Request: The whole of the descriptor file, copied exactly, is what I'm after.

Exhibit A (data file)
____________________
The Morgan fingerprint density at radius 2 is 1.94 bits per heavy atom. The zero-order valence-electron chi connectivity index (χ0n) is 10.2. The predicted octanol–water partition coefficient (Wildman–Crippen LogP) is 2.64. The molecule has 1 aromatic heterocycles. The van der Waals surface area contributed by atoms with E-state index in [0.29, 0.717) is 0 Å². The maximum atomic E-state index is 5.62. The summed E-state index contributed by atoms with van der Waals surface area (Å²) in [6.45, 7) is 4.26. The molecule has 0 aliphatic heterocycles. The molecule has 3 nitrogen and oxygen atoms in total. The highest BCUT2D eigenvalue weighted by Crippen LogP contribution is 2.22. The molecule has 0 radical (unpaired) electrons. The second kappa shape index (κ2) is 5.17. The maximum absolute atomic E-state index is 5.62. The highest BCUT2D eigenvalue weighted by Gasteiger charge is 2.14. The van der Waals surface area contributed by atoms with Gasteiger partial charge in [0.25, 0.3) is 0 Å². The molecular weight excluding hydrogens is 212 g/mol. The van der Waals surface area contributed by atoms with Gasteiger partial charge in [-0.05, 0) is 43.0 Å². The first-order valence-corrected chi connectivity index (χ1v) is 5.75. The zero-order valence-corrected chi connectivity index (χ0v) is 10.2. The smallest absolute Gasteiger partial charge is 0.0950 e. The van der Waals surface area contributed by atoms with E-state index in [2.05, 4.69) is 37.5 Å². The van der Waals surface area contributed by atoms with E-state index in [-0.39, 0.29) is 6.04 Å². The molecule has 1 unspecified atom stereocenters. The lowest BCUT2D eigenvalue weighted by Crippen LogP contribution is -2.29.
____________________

The Morgan fingerprint density at radius 2 is 1.94 bits per heavy atom. The zero-order valence-electron chi connectivity index (χ0n) is 10.2. The predicted octanol–water partition coefficient (Wildman–Crippen LogP) is 2.64. The molecule has 1 aromatic heterocycles. The van der Waals surface area contributed by atoms with E-state index in [0.29, 0.717) is 0 Å². The maximum atomic E-state index is 5.62. The summed E-state index contributed by atoms with van der Waals surface area (Å²) in [6.45, 7) is 4.26. The molecule has 0 aliphatic heterocycles. The molecule has 3 nitrogen and oxygen atoms in total. The highest BCUT2D eigenvalue weighted by Crippen LogP contribution is 2.22. The molecule has 0 radical (unpaired) electrons. The second kappa shape index (κ2) is 5.17. The maximum absolute atomic E-state index is 5.62. The highest BCUT2D eigenvalue weighted by Gasteiger charge is 2.14. The van der Waals surface area contributed by atoms with Gasteiger partial charge in [0.25, 0.3) is 0 Å². The molecular weight excluding hydrogens is 212 g/mol. The van der Waals surface area contributed by atoms with Gasteiger partial charge in [-0.05, 0) is 43.0 Å². The first-order valence-corrected chi connectivity index (χ1v) is 5.75. The zero-order valence-corrected chi connectivity index (χ0v) is 10.2. The smallest absolute Gasteiger partial charge is 0.0950 e. The van der Waals surface area contributed by atoms with E-state index in [2.05, 4.69) is 37.5 Å². The van der Waals surface area contributed by atoms with E-state index in [-0.39, 0.29) is 6.04 Å². The molecule has 1 unspecified atom stereocenters. The lowest BCUT2D eigenvalue weighted by Crippen LogP contribution is -2.29.